BY BUST Magazine
on Aug 07, 2015
Tired of being bombarded by all that women’s magazine relationship advice? Then why not take a break and let the man in your life make the self-improvement resolutions for a change?
I grew up with three sisters. And among all the other tidbits I picked up as an outnumbered male—knowing what a dollop is, for example, or how to give great compliments—I also had access to scores of women’s magazines. Read More
BY Amy Carlberg
on Jun 02, 2014
You've heard of #YesAllWomen, but what about #AllMenCan?
Elizabeth Plank dreamed up the heartening flip side to the #YesAllWomen coin. Searching through the #YesAllWomen tag, you'll find tweets detailing the hurtful minutiae of sexism which plague daily life as a female.
Since the #YesAllWomen posts have left me feeling like I've been dragged through the dirt, and the horrible related news stories piling up all over the web, I'm glad that #AllMenCan is here to pick me up and dust me off. Read More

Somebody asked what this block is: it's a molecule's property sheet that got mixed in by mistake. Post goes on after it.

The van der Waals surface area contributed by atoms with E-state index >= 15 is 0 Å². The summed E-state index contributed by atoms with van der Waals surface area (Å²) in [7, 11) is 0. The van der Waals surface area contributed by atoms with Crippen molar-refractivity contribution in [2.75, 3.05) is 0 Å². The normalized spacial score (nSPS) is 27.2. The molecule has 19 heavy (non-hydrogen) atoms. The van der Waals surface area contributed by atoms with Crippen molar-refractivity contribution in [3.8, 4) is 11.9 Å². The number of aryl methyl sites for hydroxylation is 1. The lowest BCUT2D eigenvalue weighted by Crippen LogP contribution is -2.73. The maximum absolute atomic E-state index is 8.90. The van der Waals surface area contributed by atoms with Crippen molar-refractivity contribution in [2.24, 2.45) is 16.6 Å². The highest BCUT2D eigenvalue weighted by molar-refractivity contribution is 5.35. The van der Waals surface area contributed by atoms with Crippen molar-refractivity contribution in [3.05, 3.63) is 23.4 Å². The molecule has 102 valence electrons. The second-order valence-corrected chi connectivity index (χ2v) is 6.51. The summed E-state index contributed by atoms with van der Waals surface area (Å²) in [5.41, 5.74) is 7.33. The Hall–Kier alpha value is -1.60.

BY kelsey haight
on Apr 14, 2014
My day was just ruined by a little viral video about men learning the science of seducing women. This video isn’t about how to get to know women, or listen to what they want or need, it's about straight up TRICKING THEM INTO BEING SEXUALLY AND EMOTIONALLY DEPENDENT ON YOU. Gosh, I know that sounds like the perfect relationship for every woman everywhere!
I especially love that the video credits women’s super basic DNA and uncontrollable primal urges as the research. Read More
BY kelsey haight
on Mar 21, 2014
So people everywhere are still annoyed by guys occupying waaay too much space on the train. You may remember the blog: Men Taking Up Too Much Space On The Train from this past September. This is a particularly real issue on NYC public transit because the ceiling handles are positioned just 6 inches out of my 5’4’’ reach.
Brooklyn resident and writer, Jenna Clark Embrey, took it upon herself to publish an open letter to men on the subway through McSweeney’s Publishing House. Read More
Art critic John Berger’s text Ways of Seeing suggests that women in art are often displayed for the pleasure of men, tilting their heads and looking at the viewer with an air of suggestion and submission. There’s a connection between this idea and his claim that advertising sells fantasy more than it does products; ads seem to suggest, “Buy this, and this girl will want to sleep with you.” The objectification of women sells.
Motorcycle advertising is no exception. Read More